Beginning composition

From Wikiversity
Jump to navigation Jump to search

This is an introduction to different types of composition.

Types of Composition[edit]

Chord Progression[edit]

A chord progression is a series of chords, notes that are played simultaneously, played in order. The amount of time on each chord in a progression may vary, and this is called the harmonic rhythm. Melodic lines are typically added by writing the melody using primarliy notes from the chord, though other, generally short, "passing" and "approach" notes should be used to add variety.

Traditional Part-Writing[edit]

Traditional part writing is often based on counterpoint, in which a second melody is written to use harmonic intervals that create primarily consonant relationships between notes. First, a leading melodic line must be written, then contrapuntal methods may be used to add additional melodic lines. Consonants are further divided into perfect and imperfect consonances and contrasted to dissonances. Traditionally the unison, the octave and the fifth were considered perfect consonances while the third and sixth were considered imperfect consonances; the fourth was considered a dissonance if it was above the leading line but a consonance if below, though modern theorists have questioned the need for this distinction. Other intervals are considered dissonant. Additional melodic lines beyond the second may be added by writing them in counterpoint to all the lines already written.

In addition, the types of movement made a difference. In early theory there were three types of movement: direct, in which both melodic line move in the same direction, oblique in which one line moves and the other does not, and contrary in which both lines move in opposite directions. Some modern theorist further divide direct motion into similar motion, in which both lines move different distances in the same direction, and parallel motion in which both line maintain the same interval between them. Early counterpoint texts (such as Johann Joseph Fux's Gradus ad Parnasum) listed several rules for moving lines, however these can be boiled down to one: Don't move from perfect consonance to perfect consonance by direct motion. The addition of dissonance may be added on an off beat, to be resolve to on the next on beat. Large jumps are discouraged, and it is recommended that they be followed by stepwise motion in the opposite direction. The octave should be used vary sparingly and the unison avoided, however, as these tend to make the melodic lines blur together.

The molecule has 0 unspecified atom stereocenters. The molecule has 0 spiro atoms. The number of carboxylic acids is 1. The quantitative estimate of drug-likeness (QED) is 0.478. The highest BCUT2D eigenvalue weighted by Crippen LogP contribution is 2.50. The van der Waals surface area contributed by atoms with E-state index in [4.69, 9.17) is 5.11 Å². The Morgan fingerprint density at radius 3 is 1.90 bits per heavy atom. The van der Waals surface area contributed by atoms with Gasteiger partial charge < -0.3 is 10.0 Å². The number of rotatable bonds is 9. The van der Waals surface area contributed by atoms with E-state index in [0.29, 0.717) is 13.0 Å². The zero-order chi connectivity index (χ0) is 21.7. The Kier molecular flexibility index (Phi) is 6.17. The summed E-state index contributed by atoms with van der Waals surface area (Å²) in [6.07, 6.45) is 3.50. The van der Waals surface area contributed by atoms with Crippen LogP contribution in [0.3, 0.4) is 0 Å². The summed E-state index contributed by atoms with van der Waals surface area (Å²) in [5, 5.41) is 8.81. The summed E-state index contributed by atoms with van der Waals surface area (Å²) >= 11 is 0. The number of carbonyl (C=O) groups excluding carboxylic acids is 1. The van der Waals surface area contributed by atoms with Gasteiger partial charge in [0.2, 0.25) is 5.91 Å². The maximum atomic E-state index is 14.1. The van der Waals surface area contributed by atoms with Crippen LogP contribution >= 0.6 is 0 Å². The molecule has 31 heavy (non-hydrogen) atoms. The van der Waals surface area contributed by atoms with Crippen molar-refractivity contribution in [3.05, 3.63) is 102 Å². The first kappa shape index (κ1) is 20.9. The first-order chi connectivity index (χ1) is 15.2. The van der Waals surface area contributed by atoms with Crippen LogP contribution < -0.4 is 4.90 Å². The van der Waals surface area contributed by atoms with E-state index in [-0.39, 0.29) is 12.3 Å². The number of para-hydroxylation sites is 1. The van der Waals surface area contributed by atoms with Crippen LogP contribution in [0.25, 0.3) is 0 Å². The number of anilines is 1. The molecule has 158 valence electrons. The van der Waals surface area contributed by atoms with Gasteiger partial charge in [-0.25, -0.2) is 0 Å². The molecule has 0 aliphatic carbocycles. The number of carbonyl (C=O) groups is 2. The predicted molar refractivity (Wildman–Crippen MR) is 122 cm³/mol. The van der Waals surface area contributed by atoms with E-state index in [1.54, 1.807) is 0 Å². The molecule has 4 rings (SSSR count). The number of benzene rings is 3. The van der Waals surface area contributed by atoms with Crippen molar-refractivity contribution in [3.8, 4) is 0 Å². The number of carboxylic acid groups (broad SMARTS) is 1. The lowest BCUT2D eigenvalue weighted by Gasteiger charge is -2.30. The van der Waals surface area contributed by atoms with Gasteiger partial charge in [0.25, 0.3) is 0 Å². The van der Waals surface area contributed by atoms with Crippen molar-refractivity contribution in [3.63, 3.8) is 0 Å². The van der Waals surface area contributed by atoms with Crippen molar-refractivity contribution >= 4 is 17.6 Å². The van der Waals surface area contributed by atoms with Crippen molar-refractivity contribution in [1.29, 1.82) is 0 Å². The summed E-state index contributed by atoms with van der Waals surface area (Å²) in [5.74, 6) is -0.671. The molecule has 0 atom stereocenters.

Various rhythms could be used in the various melodic line, and this was encouraged with the goal being "florid counterpoint" in which various rhythms mix in an elaborate way. If a smaller note is used in the following line then dissonance must be on the second note; if the following note starts after the leader, then it must start on the dissonance. Of course, neither have to be dissonant, and a consonance may be used in both places. A series of stepwise movements may also be used to move over several dissonance between consonances. However, two notes one semitone apart (sometimes described as "fa on mi") should always be avoided.

Note that a modern composition that follows a chord progression may just write all parts to fit the same chord, however, use of contrapuntal principles may still be useful in order to make to melodic lines work better together.

Twelve-tone Composition[edit]

Twelve-tone Composition is a composing method that uses all tones of the chromatic scale in any order and at any octave, this is called an ordered tone row. The only rule to this is that every tone has to be played once before another may be repeated. An easy (though never actually used) row is the chromatic scale itself.

The row may present itself in several ways, as a transposition, an inversion, a retrograde, or any combination of these transformations.

Complement and Contrast[edit]

A composition is made up of a series of musical phrases which can either complement or contrast each other. A complementary phrase is one which sounds similar to previous phrases, and can be made by, for example, transposing the previous phrase, using the same set of chords, using the same rhythmic pattern, or slightly varying certain notes, among other things. A contrasting phrase, on the other hand, is one that sounds entirely different from previous phrases and often serves as a fill or transition between different parts of a piece.

Good compositions will usually have a balance of complementary and contrasting phrases: a piece which is too complementary will be repetitive and boring, whereas a piece with too much contrast will seem to lack organization and will be difficult to follow.